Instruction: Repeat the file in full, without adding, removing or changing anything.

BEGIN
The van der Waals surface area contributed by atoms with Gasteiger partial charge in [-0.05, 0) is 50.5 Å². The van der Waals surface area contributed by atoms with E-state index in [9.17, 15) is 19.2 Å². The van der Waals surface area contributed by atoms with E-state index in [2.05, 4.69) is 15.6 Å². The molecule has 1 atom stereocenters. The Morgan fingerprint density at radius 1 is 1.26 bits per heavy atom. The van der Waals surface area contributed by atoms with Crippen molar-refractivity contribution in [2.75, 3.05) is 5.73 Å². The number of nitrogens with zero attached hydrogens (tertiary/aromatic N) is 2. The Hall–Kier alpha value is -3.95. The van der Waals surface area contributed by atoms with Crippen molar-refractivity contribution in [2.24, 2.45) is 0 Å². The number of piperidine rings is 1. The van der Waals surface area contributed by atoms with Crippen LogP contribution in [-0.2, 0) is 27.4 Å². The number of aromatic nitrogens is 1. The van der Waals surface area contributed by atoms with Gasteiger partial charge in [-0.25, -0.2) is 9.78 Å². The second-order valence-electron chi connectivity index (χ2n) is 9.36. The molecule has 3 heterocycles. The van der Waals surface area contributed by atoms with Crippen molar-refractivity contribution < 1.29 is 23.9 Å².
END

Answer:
The van der Waals surface area contributed by atoms with Gasteiger partial charge in [-0.05, 0) is 50.5 Å². The van der Waals surface area contributed by atoms with E-state index in [9.17, 15) is 19.2 Å². The van der Waals surface area contributed by atoms with E-state index in [2.05, 4.69) is 15.6 Å². The molecule has 1 atom stereocenters. The Morgan fingerprint density at radius 1 is 1.26 bits per heavy atom. The van der Waals surface area contributed by atoms with Crippen molar-refractivity contribution in [2.75, 3.05) is 5.73 Å². The number of nitrogens with zero attached hydrogens (tertiary/aromatic N) is 2. The Hall–Kier alpha value is -3.95. The van der Waals surface area contributed by atoms with Crippen molar-refractivity contribution in [2.24, 2.45) is 0 Å². The number of piperidine rings is 1. The van der Waals surface area contributed by atoms with Crippen LogP contribution in [-0.2, 0) is 27.4 Å². The number of aromatic nitrogens is 1. The van der Waals surface area contributed by atoms with Gasteiger partial charge in [-0.25, -0.2) is 9.78 Å². The second-order valence-electron chi connectivity index (χ2n) is 9.36. The molecule has 3 heterocycles. The van der Waals surface area contributed by atoms with Crippen molar-refractivity contribution < 1.29 is 23.9 Å².